Home care aides make roughly $11 an hour – more than 150% of federal minimum wage. The Occupational Outlook Handbook reports that this career requires only a high school diploma or GED and short-term on-the-job training. In short, home care agencies can expect to be deluged with applicants who are eager for these positions.

This field is expected to grow by 41% from 2016 to 2026.

This is one of the fastest growing jobs out there. The average growth rate for all occupations is just 7%. As baby boomers age, they’re going to need in-home care to improve their quality of life.

Personal care aides have one of the highest rates of injury and illness.

Home care aides are subject to a variety of dangerous working conditions as they work with the elderly and infirm in their clients’ homes. Over 80% of home care aides reported that they were expected to clean the bathroom or kitchen, typically with bleach, ammonia, or other strong chemicals that could cause injury. Over one third of care aides reported back pain in the past year, and 11.2% had suffered from some kind of work-related injury. Many others complained of bites, hits, slaps, punches, and verbal abuse. How does this affect the home care hiring process? Hiring managers and agencies should make sure that applicants are aware of the potential for issues of this nature.

Despite this, most personal care aides love their careers. 

The same study asked home health aides how they felt about their jobs. Almost 90% said they would recommend the job to a friend; that number was higher for agency-hired aides (88.6%) than client-hired aides (86.5%). Care aides cited the flexible work schedule, predictable hours, and ability to work independently as reasons they continue to work in this field.

There are thousands of home health agencies in the United States. 

The Centers for Disease Control reported that there were at least 12,400 home care agencies in 2014. That number has likely only grown in the ensuing years. Job seekers have several employers to choose from. Companies need to stand out during the home care hiring process by offering potential employees the benefits that are most important to them.

Home care aides want health insurance and consistent patient assignments.

When care aides were questioned about whether or not they intended to leave the job, employer-provided health insurance played a big role. Care aides want to develop long-term relationships with patients, and they want regular hours they can count on. Surprisingly, wage had little effect on whether or not a care aide left his or her role.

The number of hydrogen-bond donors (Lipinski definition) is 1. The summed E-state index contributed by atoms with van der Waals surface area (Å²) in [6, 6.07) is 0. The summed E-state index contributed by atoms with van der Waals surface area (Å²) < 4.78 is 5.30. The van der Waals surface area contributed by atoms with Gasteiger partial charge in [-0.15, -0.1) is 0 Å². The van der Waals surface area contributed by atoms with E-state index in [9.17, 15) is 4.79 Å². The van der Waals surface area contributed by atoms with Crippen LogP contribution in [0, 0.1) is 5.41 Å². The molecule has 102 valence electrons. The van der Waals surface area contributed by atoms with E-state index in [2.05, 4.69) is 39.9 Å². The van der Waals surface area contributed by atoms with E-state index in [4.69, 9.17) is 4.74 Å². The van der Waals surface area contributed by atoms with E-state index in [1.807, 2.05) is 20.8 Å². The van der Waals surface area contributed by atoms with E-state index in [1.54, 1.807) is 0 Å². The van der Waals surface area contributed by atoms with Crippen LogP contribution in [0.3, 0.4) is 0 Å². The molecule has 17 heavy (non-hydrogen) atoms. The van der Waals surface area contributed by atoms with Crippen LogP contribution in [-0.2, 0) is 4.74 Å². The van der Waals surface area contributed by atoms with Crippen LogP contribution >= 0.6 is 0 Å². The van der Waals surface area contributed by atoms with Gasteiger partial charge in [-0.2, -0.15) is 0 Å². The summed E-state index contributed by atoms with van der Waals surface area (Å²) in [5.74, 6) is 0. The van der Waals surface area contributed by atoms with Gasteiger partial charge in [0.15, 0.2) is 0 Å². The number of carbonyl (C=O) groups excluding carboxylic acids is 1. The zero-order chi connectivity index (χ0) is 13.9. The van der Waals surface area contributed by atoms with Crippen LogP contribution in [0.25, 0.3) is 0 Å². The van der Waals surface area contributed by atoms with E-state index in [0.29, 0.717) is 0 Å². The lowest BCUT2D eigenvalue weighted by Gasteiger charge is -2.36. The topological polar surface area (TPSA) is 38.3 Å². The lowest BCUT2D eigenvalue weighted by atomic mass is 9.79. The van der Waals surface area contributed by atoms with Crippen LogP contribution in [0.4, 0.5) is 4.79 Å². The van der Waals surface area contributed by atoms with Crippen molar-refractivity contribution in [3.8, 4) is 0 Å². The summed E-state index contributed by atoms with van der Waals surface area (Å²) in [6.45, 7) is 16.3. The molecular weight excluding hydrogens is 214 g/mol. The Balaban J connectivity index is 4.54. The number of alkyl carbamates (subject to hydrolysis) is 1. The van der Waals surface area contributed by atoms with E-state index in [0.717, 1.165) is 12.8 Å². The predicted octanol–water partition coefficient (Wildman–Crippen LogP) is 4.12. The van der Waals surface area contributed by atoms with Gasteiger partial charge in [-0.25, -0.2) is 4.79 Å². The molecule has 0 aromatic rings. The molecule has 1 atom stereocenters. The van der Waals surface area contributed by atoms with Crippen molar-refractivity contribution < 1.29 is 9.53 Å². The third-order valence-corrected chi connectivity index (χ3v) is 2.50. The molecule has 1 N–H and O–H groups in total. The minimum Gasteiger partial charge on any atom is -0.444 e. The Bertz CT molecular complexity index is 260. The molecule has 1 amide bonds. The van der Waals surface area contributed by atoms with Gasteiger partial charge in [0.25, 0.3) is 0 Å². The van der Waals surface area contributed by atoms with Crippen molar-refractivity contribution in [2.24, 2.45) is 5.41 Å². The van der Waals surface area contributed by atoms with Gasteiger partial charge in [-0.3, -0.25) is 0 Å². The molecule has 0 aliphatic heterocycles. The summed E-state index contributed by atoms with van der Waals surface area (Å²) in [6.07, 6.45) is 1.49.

The role of home care aides is changing.

As the population ages, the job of the home care aide may become more challenging. Home care aides will be spending a lot of time with their clients, and can exert significant influence over their daily habits. That’s why the home care hiring process is so difficult. You need to find high-quality candidates who are easy to train and up for the challenge.

The number of people expected to need home care aides is projected to double by 2040.

In 2015, just under 14 million American senior citizens reported that they were struggling to live independently. Experts predict that that number will double over the next 25 years. There may be a shortfall of 350,000 direct care workers by that time.

Demand for home care aides is greater than supply.

Long-term care accounted for 21.4% of Medicaid spending in 2016. Despite the size of this budget, almost half a million people are on wait lists for home- and community-based care. Home health agencies will need to fast-track the home care hiring process to fulfill this demand.

Fully 94% of recruiters and talent managers using recruiting or applicant tracking software say it has improved their process.

This Capterra study finds that applicant tracking software like ApplicantStack is beneficial in every industry. Applicant tracking software can make the home care hiring process efficient and easy. Want to learn more? Start your free trial today, and see how ApplicantStack can help you prepare for the influx of home care aide resumes that is sure to come.